This tiny book… and gold coin… and wrist band… represent, for me, the first ever immediate device outside of ‘a chat over a cuppa’ which can significantly impact on the terrible toil on our youth taken by the scourge of suicide.
As an intensive care specialist with forty years’ experience in managing botched up attempts at suicide and near (and not so near) suicide attempt victims, I have come firmly to the conclusion that the bulk of these attempts have little to do with chronic mental illness and more with ‘impulsiveness’, that sudden ‘need’ to end it all and rid oneself of being a burden to others. Many have no recollection of the event after they recover from their, often horrendous, injuries. Most are remorseful of putting everyone to so much trouble.
Suicide revolves around feelings of loss of self-worth, of loathing for life, of hopelessness, of ‘insurmountable’ debt (often a paltry few hundred dollars) and inability to see the light at the end of the tunnel. That... and an impulsive temperament to stop the pain quickly and efficiently. Sometimes, these intrusive thoughts are aggravated by catastrophising, of thinking that all is going badly all the time and of making mountains out of molehills. Most are youngsters with not a great depth of interpersonal support – university students away from home, international travellers, those with internal conflicts (eg gender identity, sexuality), gambling and the biggest of all, debt. I should know. At age 25, my favourite brother, 10 months younger than I, ended his life by blowing his brains out for, to me, no good reason. He was a risk taker, gregarious and outgoing and had no psychiatric history and did not abuse illegal substances. He was taking a few tablets of Doloxene for headache; a medication which has since been banned, in all countries except South Africa and France, because it causes suicidal ideation as a side-effect.
This book goes straight to the heart of the problem. It slows down, using a variety of immediately available devices, the imperative of immediacy and introduces to those wishing to end their existence the seed that there may be One Reason why suicide is a poor option and that there are other choices. I wish my brother had the tiny book in his breast pocket and his coin-in-a-box in his trouser pocket. I am convinced that he would be here with us if someone, including me, had the vision to give him these great tools.
The content of the pocket sized ‘book’ is mostly written by the ‘victim’ in the empty pages so it is eternally ‘personalisable’. The coin, which is infernally difficult to get out of its polycarbonate shell, acts as both a talisman and a delaying tactic. Both devices give a flicker of hope in the blindness of grief and ‘madness’ of wanting out from society regardless of consequences.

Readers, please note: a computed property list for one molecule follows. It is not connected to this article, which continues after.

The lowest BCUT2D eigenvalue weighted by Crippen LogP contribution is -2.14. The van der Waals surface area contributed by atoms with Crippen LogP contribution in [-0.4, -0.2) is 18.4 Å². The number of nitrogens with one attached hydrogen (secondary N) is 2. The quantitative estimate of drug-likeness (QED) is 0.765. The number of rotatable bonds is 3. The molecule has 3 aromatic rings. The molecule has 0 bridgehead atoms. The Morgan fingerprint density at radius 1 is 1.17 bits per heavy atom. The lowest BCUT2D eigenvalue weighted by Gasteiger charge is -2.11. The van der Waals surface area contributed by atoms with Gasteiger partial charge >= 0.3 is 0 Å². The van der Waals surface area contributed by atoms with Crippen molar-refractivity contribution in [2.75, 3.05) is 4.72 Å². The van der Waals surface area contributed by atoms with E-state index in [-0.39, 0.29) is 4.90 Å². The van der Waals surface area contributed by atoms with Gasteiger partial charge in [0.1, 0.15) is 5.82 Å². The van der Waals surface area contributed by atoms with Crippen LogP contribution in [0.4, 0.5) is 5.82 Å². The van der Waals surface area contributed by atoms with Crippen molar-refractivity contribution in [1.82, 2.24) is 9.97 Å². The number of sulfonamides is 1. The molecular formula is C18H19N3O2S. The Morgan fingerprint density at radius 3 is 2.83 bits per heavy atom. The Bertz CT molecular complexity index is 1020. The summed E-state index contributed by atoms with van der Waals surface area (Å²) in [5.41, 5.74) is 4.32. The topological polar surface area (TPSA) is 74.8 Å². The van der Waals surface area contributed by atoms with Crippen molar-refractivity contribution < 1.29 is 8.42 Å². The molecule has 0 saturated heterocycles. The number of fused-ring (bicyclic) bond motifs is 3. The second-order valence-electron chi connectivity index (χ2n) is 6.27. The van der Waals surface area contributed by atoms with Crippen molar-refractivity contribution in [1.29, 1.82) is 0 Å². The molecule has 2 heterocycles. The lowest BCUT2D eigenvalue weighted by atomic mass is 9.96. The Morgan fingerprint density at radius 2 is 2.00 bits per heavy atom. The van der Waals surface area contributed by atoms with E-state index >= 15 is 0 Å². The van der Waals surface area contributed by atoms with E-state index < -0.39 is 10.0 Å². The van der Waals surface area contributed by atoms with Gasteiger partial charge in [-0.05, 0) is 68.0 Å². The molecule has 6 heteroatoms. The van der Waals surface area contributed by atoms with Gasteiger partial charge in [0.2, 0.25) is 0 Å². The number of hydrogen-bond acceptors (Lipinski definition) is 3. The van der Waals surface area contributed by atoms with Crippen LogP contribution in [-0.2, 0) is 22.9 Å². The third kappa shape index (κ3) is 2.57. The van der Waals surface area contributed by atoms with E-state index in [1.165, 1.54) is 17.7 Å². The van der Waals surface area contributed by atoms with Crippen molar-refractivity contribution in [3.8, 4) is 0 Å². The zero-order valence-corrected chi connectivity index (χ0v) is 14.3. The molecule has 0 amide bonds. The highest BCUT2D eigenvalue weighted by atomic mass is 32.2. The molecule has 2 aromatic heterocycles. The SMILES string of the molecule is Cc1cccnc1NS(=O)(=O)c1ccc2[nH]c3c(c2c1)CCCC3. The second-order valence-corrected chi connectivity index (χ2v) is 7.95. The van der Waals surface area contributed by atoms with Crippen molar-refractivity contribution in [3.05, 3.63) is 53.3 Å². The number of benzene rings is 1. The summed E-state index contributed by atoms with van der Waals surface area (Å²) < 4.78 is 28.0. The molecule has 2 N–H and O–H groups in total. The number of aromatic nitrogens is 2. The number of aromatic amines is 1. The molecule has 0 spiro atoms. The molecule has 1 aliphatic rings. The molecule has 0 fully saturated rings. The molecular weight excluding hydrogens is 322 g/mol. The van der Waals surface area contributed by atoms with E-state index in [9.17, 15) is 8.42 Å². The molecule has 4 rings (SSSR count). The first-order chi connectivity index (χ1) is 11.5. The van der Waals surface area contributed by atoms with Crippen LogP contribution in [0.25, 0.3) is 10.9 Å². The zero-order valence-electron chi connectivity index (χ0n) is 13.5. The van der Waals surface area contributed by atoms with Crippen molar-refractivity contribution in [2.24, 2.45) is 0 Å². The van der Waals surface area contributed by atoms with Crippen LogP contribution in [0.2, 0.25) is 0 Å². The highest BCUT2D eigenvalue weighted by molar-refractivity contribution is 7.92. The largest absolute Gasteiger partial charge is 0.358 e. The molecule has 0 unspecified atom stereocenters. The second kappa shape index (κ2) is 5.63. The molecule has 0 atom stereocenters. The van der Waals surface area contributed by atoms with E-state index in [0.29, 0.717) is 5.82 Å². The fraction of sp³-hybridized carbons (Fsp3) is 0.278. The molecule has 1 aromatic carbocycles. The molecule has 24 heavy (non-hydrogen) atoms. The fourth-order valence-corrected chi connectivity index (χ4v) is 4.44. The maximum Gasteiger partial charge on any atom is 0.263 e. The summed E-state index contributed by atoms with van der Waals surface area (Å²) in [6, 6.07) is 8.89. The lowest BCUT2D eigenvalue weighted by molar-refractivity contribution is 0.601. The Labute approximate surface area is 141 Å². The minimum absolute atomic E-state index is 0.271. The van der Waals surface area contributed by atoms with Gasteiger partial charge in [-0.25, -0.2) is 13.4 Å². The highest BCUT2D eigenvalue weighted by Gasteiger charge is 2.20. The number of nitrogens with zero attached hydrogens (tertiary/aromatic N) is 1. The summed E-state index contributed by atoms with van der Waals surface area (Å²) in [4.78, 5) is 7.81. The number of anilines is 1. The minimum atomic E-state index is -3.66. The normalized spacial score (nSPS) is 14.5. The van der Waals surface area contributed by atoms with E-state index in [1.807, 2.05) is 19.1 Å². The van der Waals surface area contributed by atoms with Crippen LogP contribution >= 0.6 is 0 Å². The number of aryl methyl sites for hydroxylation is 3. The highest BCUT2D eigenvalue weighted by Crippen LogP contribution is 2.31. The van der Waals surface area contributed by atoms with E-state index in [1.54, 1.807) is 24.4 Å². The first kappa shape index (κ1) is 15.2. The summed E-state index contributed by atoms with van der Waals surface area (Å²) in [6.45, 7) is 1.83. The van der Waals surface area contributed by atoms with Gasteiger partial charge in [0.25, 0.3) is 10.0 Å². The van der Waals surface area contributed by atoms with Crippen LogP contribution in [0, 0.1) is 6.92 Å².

Stuart O’Neill has been very clever in transmitting to others what worked in practice for him. It takes someone who has been through the fire more than once to devise a plan as cheap, smart and simple as this. When at the pointy end of ‘doing the deed’ there is no time for referral to the best psychiatrist in town or to calling the psychology team for an appointment.
Just One Reason (for not committing suicide right now... in this place… using these means…) by looking for One Reason to not commit suicide, to give life another try, to choose another plan, to find a better choice and to see that there is hope also empowers those around these people in the depths of their despair by being able to throw them a cheap safety line. Handing One Reason and the Coin and wearing the wrist bands expresses in the language of the 2020s, that here is a buddy, a family member, an acquaintance, a school mate, a mentor, a partner who cares and is happy to offer support and to walk a short way along the journey out of pain, loss and despair.
Much like defibrillators in shopping centres and places of worship, these tools should be readily available in bulk everywhere… to teachers, to careers advisors, to youth groups, to counsellors and pastors, to mental health practitioners, to tertiary education facilities, to worksites and hospitals…
This is a book straight from the horse’s mouth. It has not been written by some highfalutin academic professor of psychiatry but by one who understands suicide up close and personal. We should all carry a copy in our First Aid Kit.
Stuart O’Neill, Just One Reason is simply brilliant. ‘It gets it’ and attacks suicide in its weak underbelly… that suicide and denying yourself of ever making another choice, ever, is never the solution. We are deeply indebted for your insightful offering, to the people of our state and to all those who have lost all hope, a great resource.
At last, a ray of real practical wisdom towards ending suicide. A tool that actually works rather than weak platitudes and the application of depression labels to the distressed. JOR will save many lives. - Well done.
Professor, Anestesi e Reanimasi, Udayana University, Bali
Associate Professor, Anaesthesia, Critical Care and Emergency Medicine, University of New South Wales.